Jeet Kune Do or Hapkido: Which is for me?
We’re often asked to explain the difference between Chon Tu Kwan Hapkido and Jun Fan Gung Fu/Jeet Kune Do, the two martial arts taught at Green Hill Martial Arts.
There certainly are similarities, as they are both dynamic, non-sport, tested & proven self-defense arts. The philosophies and techniques do not contradict one another, in other words, you do not have to unlearn anything from one to train in the other. In fact, the two arts compliment each other.
Jeet Kune Do (JKD) contains much of the trapping originating from its Wing Chun kung fu roots. Traps are meant to quickly tie up an opponent’s attacking/defending limbs in order to open up areas to strike. Many of those strikes and traps occur simultaneously – they’re fast! We intercept the attack while attacking, hence the JKD’s translation of “Way of the Intercepting Fist”. It could be said that many of the attack responses are linear in nature. Linear speed = power.
Testing in JKD involves showing a gradually increasing proficiency in “block and counters” (stopping an attack while attacking) and “trapping and entering” (immobilizing limbs and moving in for an attack). There are also elements of Muay Thai (kicks and elbows), Filipino Martial Arts (weapon defense), and kickboxing. There are 10 levels (certificates, no belts) to Black Sash, and no levels to test in beyond that. NOT that the training ends at Black Sash!
Chon Tu Kwon Hapkdo (Combat Hapkido) is a form (kwan) of the Korean art of Hapkido (Way of Joined Energy). While there are elements of JKD present (our dominant-side-forward fighting position, for example), we learn how to deal with all levels of aggression by employing a sliding scale of responses. These often involve moving an opponent’s joints in directions they are not meant to move (joint locking). This allows the practitioner to go a little easier on an attacker they may want to stop (or detain), but not injure. While JKD evolved from the Chinese art of Wing Chun, Hapkido has many elements of Japanese Aiki-Jutsu, from which many of the locks and throws originate. It could be said that the techniques are circular in nature. Circular movement uses an attacker’s energy against him. Hapkido kicks and strikes evolved from the ancient Korean kicking contests of Tae Kyon and are very similar to those in our JKD training.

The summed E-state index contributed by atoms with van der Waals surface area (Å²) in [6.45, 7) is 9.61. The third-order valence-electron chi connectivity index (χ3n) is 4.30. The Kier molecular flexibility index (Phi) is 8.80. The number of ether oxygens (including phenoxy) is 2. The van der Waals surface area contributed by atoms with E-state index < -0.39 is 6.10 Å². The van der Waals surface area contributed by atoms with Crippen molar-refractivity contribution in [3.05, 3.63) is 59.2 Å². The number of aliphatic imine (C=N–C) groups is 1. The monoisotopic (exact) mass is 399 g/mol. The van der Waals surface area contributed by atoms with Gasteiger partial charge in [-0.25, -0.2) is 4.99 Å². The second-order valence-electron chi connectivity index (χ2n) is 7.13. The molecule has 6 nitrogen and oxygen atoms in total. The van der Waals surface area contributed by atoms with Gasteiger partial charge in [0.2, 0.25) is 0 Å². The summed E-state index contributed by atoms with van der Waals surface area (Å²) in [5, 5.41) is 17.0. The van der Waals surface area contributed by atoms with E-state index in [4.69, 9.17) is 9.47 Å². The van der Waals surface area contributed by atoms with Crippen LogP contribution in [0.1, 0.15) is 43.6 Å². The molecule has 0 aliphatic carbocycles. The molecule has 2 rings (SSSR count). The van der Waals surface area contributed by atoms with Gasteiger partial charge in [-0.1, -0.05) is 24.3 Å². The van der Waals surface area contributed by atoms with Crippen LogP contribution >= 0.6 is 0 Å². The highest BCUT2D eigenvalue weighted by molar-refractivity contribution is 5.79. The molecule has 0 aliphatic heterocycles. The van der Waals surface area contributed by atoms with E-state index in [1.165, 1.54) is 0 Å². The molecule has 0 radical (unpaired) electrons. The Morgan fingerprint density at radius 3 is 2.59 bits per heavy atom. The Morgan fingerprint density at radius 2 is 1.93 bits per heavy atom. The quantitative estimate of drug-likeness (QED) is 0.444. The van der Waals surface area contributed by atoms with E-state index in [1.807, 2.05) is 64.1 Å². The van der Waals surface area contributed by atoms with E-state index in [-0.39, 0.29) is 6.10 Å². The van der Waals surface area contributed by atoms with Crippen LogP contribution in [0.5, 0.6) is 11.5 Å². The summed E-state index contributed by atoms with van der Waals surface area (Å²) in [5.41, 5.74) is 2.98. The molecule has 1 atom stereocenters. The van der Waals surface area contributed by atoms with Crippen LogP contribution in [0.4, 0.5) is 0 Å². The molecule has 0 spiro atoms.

Testing in Hapkido includes a demonstration of the myriad of ways we can lock up an attacker and take them down, or simply control them. There are 10 belts to 1st dan Blackbelt and 8 more levels of blackbelts to 9th dan (Grandmaster).
So which is better in a street fight? Either or both. JKD will give you an advantage over an attacker. Hapkido will give you an advantage over an attacker. There are many martial arts out there, enough for a person to find the one that fits their physical build, philosophy, and mindset. We suggest that a prospective student try both of what we offer to help them determine which one speaks to them.